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Secure Your MongoDB Database on the AWS Cloud

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Secure Your MongoDB Database on the AWS Cloud

This walkthrough covers the security philosophy behind MongoDB Atlas and how you can leverage tools to keep your database secure in AWS.

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Say you’ve just built your application and for the data layer, you’ve chosen to deploy MongoDB on AWS EC2 instances that you will manage yourself. Pause for a moment and consider your self-managed MongoDB instances over the lifetime of your application. Now ask yourself these questions:

  • Who will keep our database operating system up to date?
  • Who will ensure the database software is recent?
  • Who is supposed to configure network security for the database?
  • Who will buy, install, maintain and rotate our SSL certificates?
  • Who will ensure user accounts are properly managed over time?
  • Who will encrypt our data at rest?

If you don't really have answers for these questions, or, if your answer for these questions points to just one person, maybe it's time to consider a service that will do all of these things for you. When we approached the task of building MongoDB Atlas, our database as a service, our engineers made security a top priority. By hosting your data in the cloud with MongoDB Atlas, you can leverage the security best practices that are part of MongoDB Atlas.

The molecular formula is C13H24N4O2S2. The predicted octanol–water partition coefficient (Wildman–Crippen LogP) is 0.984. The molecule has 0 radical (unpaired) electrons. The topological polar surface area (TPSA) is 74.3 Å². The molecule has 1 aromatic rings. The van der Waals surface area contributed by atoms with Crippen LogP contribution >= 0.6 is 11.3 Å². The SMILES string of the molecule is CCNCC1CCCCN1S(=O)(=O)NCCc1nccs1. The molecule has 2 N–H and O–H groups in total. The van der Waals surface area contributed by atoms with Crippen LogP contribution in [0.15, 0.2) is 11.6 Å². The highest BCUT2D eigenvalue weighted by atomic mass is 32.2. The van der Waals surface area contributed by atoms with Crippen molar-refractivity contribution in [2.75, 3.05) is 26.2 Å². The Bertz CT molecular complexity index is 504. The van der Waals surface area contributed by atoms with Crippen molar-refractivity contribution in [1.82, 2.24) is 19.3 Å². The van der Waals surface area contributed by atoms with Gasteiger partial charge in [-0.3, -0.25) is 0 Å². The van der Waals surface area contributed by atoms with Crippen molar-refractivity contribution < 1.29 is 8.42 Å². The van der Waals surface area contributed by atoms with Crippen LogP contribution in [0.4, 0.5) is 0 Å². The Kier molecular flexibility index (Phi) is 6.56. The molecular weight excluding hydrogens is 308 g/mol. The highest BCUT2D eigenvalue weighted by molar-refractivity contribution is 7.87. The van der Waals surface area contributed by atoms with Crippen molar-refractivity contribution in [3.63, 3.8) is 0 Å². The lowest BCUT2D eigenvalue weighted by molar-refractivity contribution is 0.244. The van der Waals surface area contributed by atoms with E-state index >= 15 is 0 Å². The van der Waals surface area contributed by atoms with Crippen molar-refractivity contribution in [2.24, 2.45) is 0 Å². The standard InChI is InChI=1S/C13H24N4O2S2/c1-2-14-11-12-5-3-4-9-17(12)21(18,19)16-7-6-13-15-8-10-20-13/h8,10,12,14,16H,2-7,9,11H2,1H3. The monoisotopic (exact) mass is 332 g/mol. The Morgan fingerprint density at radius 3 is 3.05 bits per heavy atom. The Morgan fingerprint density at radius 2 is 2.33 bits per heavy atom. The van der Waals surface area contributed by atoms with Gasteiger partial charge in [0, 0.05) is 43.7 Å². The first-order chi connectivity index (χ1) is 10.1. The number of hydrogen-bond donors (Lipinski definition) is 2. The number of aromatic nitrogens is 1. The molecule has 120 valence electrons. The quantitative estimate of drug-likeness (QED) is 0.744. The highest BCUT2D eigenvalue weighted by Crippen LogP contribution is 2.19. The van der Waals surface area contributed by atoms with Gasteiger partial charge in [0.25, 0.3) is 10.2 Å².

Let's talk individually about the security features built into the MongoDB Atlas service.

Access Control, Always

MongoDB Atlas has username and password-based authorization and authentication enabled, always. MongoDB Atlas makes use of SCRAM-SHA-1 as its default authentication mechanism, which is part of the MongoDB database core. It follows the IETF standard, RFC 5802, that defines best practice methods for implementation of challenge-response mechanisms for authenticating users with passwords.

You can use a variety of predefined user roles such as "Atlas admin", which is essentially a full rights, administration user, "Read and write to any database", which permits no administrative rights, or "Only read any database", which allows you read-only access.

Add new user

You also have the ability to define permissions for any specific user.

  1. What databases they can access.

  2. What they’re authorized to do.

I am creating a custom user account named "mdbuser" that can only perform reads and writes to one database, named "MyData”.

TLS/SSL Encryption by Default

MongoDB Atlas utilizes TLS/SSL to encrypt connections to your database. You can trust your data will be transmitted from endpoint to endpoint without concern thanks to this default configuration. All connections to your database, either from your shell or from your app, are encrypted using the TLS/SSL. All replication connections from your primary replica set member to your secondary MongoDB nodes in your cluster are also protected.